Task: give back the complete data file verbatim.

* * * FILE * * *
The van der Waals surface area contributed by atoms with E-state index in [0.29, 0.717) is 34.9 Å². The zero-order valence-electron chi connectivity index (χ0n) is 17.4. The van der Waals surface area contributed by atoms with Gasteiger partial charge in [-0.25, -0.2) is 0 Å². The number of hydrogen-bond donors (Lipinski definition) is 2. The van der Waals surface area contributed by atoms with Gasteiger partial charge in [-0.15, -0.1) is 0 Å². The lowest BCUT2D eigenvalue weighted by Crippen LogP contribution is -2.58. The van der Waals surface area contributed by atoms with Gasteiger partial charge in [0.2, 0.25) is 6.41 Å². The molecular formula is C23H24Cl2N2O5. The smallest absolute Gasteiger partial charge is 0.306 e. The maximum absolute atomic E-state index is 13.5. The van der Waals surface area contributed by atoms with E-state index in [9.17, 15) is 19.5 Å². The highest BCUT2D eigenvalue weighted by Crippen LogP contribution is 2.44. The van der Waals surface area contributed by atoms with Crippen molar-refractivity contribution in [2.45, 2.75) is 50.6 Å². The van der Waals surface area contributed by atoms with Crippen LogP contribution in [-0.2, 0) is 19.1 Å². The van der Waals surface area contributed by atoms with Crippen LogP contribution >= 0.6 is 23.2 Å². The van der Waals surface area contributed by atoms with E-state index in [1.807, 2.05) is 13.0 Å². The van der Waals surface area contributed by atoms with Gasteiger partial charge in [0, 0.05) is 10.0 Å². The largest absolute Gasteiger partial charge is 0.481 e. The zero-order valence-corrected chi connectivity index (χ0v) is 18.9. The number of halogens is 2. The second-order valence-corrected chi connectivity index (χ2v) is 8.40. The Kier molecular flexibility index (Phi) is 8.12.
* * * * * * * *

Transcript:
The van der Waals surface area contributed by atoms with E-state index in [0.29, 0.717) is 34.9 Å². The zero-order valence-electron chi connectivity index (χ0n) is 17.4. The van der Waals surface area contributed by atoms with Gasteiger partial charge in [-0.25, -0.2) is 0 Å². The number of hydrogen-bond donors (Lipinski definition) is 2. The van der Waals surface area contributed by atoms with Gasteiger partial charge in [-0.15, -0.1) is 0 Å². The lowest BCUT2D eigenvalue weighted by Crippen LogP contribution is -2.58. The van der Waals surface area contributed by atoms with Gasteiger partial charge in [0.2, 0.25) is 6.41 Å². The molecular formula is C23H24Cl2N2O5. The smallest absolute Gasteiger partial charge is 0.306 e. The maximum absolute atomic E-state index is 13.5. The van der Waals surface area contributed by atoms with E-state index in [9.17, 15) is 19.5 Å². The highest BCUT2D eigenvalue weighted by Crippen LogP contribution is 2.44. The van der Waals surface area contributed by atoms with Crippen molar-refractivity contribution in [2.45, 2.75) is 50.6 Å². The van der Waals surface area contributed by atoms with Crippen LogP contribution in [-0.2, 0) is 19.1 Å². The van der Waals surface area contributed by atoms with Crippen LogP contribution >= 0.6 is 23.2 Å². The van der Waals surface area contributed by atoms with E-state index in [1.807, 2.05) is 13.0 Å². The van der Waals surface area contributed by atoms with Gasteiger partial charge in [0, 0.05) is 10.0 Å². The largest absolute Gasteiger partial charge is 0.481 e. The zero-order valence-corrected chi connectivity index (χ0v) is 18.9. The number of halogens is 2. The second-order valence-corrected chi connectivity index (χ2v) is 8.40. The Kier molecular flexibility index (Phi) is 8.12.